BioEssays : news and reviews in molecular, cellular and developmental biology. vol:28 issue:3 pages:316-24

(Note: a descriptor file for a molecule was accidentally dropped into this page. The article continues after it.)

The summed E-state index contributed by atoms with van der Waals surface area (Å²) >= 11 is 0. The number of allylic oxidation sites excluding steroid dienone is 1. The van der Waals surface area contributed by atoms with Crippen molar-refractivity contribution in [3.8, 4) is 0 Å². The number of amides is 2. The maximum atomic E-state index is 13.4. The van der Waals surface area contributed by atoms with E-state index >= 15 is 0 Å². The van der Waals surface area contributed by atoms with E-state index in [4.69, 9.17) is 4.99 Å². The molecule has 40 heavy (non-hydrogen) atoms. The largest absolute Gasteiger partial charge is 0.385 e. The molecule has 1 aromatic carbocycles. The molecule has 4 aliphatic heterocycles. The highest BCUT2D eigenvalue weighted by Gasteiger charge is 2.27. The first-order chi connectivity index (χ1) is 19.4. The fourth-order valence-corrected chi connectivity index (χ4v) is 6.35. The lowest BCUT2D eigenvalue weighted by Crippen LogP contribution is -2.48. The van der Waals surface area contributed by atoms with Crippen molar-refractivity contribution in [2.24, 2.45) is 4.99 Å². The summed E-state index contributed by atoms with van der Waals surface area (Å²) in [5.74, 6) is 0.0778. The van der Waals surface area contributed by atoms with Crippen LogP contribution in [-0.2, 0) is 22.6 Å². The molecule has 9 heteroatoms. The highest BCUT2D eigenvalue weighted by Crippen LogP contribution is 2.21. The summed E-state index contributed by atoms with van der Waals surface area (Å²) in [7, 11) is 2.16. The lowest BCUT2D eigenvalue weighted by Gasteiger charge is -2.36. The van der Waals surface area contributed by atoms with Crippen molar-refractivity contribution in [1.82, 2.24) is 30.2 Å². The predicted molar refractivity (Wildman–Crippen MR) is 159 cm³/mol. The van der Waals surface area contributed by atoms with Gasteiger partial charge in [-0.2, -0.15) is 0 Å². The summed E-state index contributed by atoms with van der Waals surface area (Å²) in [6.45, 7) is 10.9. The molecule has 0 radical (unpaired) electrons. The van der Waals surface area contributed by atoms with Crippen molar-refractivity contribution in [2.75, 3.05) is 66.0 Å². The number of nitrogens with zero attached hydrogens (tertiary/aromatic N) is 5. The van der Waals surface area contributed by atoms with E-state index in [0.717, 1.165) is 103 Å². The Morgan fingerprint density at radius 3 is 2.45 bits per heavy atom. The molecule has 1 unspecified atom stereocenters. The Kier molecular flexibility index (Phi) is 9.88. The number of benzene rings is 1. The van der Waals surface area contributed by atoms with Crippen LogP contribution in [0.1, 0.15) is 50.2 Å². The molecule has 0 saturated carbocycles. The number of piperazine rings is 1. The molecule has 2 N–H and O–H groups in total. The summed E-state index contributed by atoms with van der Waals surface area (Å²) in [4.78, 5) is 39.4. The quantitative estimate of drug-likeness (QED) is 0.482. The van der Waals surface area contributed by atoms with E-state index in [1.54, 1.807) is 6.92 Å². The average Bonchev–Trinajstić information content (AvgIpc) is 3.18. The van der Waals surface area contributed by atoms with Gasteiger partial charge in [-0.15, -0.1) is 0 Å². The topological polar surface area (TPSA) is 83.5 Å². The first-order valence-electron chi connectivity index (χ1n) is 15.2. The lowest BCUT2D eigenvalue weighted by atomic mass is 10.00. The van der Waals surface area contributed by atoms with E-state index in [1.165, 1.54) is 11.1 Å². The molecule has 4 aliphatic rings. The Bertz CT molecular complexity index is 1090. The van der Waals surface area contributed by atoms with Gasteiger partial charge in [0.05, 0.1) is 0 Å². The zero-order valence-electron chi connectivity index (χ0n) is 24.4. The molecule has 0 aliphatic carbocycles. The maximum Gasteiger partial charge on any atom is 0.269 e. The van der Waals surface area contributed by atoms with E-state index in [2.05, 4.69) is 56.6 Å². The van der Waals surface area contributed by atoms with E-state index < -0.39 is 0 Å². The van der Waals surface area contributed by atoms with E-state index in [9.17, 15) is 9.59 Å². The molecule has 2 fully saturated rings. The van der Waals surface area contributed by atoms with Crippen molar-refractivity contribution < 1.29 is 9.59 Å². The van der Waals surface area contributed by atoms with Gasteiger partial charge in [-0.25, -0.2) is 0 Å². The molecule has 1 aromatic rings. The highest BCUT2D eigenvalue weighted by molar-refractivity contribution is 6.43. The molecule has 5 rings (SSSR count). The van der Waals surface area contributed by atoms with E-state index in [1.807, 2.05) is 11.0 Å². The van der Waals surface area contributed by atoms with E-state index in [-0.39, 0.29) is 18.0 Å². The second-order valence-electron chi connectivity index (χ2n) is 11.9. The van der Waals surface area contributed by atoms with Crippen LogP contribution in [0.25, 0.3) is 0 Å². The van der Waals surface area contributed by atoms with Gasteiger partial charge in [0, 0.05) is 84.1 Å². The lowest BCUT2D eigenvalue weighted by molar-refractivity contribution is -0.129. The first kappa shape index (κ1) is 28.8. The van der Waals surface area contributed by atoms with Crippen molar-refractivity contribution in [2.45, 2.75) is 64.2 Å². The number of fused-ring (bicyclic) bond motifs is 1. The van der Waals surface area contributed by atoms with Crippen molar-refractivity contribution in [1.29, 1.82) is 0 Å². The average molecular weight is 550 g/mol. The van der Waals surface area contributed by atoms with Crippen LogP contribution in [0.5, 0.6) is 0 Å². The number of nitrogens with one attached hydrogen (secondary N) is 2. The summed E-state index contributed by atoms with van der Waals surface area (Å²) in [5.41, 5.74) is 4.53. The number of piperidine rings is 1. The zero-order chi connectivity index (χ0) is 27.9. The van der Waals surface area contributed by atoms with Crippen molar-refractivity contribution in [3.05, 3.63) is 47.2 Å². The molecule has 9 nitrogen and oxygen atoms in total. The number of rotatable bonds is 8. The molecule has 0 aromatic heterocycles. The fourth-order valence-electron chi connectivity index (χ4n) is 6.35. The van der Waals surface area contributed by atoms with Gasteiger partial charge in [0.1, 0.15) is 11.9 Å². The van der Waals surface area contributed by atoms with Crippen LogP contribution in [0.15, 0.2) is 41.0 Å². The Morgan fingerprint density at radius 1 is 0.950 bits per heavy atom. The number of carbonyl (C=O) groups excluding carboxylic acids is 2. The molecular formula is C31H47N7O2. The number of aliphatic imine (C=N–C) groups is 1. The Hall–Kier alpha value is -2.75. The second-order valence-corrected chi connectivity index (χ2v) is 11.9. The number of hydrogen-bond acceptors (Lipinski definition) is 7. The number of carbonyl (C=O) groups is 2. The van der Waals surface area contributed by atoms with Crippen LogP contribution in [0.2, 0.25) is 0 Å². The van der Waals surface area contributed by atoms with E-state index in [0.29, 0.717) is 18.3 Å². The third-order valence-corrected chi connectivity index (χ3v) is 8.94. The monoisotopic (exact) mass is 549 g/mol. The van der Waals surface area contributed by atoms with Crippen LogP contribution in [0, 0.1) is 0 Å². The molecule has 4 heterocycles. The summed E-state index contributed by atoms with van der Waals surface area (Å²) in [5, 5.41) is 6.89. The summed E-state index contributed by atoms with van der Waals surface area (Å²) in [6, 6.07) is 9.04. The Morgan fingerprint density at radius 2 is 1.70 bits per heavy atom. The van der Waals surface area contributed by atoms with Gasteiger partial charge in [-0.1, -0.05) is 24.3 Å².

In this paper, we integrate and summarize the currently available information on the ancestral eukaryotic protein complexome, which is defined as the set of protein complexes that extant eukaryotes inherited from their last common ancestor. From the literature, we compiled lists of complexes with three or more distinct protein components from well-studied eukaryotic model organisms. Combinatorial complexes of membrane-associated signalling proteins and specific transcription factors were disregarded. A stringent but sensitive novel orthology detection algorithm, complemented with manual sequence similarity searches and with published data on whole genome or segmental and tandem gene duplications, enabled us to map the vast majority of these complexes to a virtual primitive eukaryote termed Eukaryotic Virtual Ancestor (EVA). EVA is intended to resemble the last common eukaryotic ancestor and to emulate the biological common denominator of the major extent eukaryotic lineages at the molecular level. The dataset was then used for the functional and domain annotation of the ancestral eukaryotic complexome. Furthermore, we illustrate its usefulness for inferring complexes of poorly studied eukaryotes and for the recognition of highly divergent orthologs. We also discuss the evolution of the circa 1,400 complex-associated ancestral proteins. As about 90% of these proteins have been conserved in all thirteen studied free-living eukaryotes, the evolutionary reduction and loss of complexes seems minimal. Moreover, the available data suggest that, in general, the acquisition of stable complexes of novel design occurs too slowly to be a major contributor to evolutionary innovation. Finally, given the stability of the ancestral eukarotic complexome we propose its use in the formulation of the mathematical systems that aim to simulate biological processes. Our data suggest that these simplified formulations can apply to most free-living model eukaryotes.